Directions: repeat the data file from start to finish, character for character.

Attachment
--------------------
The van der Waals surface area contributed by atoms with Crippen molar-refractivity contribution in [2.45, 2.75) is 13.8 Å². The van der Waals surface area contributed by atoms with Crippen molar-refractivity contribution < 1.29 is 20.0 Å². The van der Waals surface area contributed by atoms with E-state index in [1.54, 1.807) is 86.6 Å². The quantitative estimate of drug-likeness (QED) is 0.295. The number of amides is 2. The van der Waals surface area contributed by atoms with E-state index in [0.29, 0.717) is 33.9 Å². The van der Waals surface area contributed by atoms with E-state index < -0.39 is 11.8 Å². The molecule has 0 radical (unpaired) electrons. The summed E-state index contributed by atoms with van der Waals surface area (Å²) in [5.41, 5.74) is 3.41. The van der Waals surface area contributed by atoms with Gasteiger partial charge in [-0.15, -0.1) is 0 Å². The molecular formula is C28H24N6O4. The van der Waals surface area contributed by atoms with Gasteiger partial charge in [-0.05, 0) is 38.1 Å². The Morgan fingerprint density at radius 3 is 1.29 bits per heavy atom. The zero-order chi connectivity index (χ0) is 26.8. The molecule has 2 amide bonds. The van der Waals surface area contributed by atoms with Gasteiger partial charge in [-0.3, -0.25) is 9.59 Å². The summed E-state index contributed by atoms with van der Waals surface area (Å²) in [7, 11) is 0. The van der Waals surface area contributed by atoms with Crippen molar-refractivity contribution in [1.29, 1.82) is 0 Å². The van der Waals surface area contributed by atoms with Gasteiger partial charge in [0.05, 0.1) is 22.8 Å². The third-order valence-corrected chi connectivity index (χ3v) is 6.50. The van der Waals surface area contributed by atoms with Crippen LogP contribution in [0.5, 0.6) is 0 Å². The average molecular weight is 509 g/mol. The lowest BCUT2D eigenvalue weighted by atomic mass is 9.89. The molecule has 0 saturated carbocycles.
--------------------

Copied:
The van der Waals surface area contributed by atoms with Crippen molar-refractivity contribution in [2.45, 2.75) is 13.8 Å². The van der Waals surface area contributed by atoms with Crippen molar-refractivity contribution < 1.29 is 20.0 Å². The van der Waals surface area contributed by atoms with E-state index in [1.54, 1.807) is 86.6 Å². The quantitative estimate of drug-likeness (QED) is 0.295. The number of amides is 2. The van der Waals surface area contributed by atoms with E-state index in [0.29, 0.717) is 33.9 Å². The van der Waals surface area contributed by atoms with E-state index < -0.39 is 11.8 Å². The molecule has 0 radical (unpaired) electrons. The summed E-state index contributed by atoms with van der Waals surface area (Å²) in [5.41, 5.74) is 3.41. The van der Waals surface area contributed by atoms with Gasteiger partial charge in [-0.15, -0.1) is 0 Å². The molecular formula is C28H24N6O4. The van der Waals surface area contributed by atoms with Gasteiger partial charge in [-0.05, 0) is 38.1 Å². The Morgan fingerprint density at radius 3 is 1.29 bits per heavy atom. The zero-order chi connectivity index (χ0) is 26.8. The molecule has 2 amide bonds. The van der Waals surface area contributed by atoms with Gasteiger partial charge in [-0.3, -0.25) is 9.59 Å². The summed E-state index contributed by atoms with van der Waals surface area (Å²) in [7, 11) is 0. The van der Waals surface area contributed by atoms with Crippen molar-refractivity contribution in [1.29, 1.82) is 0 Å². The van der Waals surface area contributed by atoms with Gasteiger partial charge in [0.05, 0.1) is 22.8 Å². The third-order valence-corrected chi connectivity index (χ3v) is 6.50. The van der Waals surface area contributed by atoms with Crippen LogP contribution in [0.5, 0.6) is 0 Å². The average molecular weight is 509 g/mol. The lowest BCUT2D eigenvalue weighted by atomic mass is 9.89. The molecule has 0 saturated carbocycles.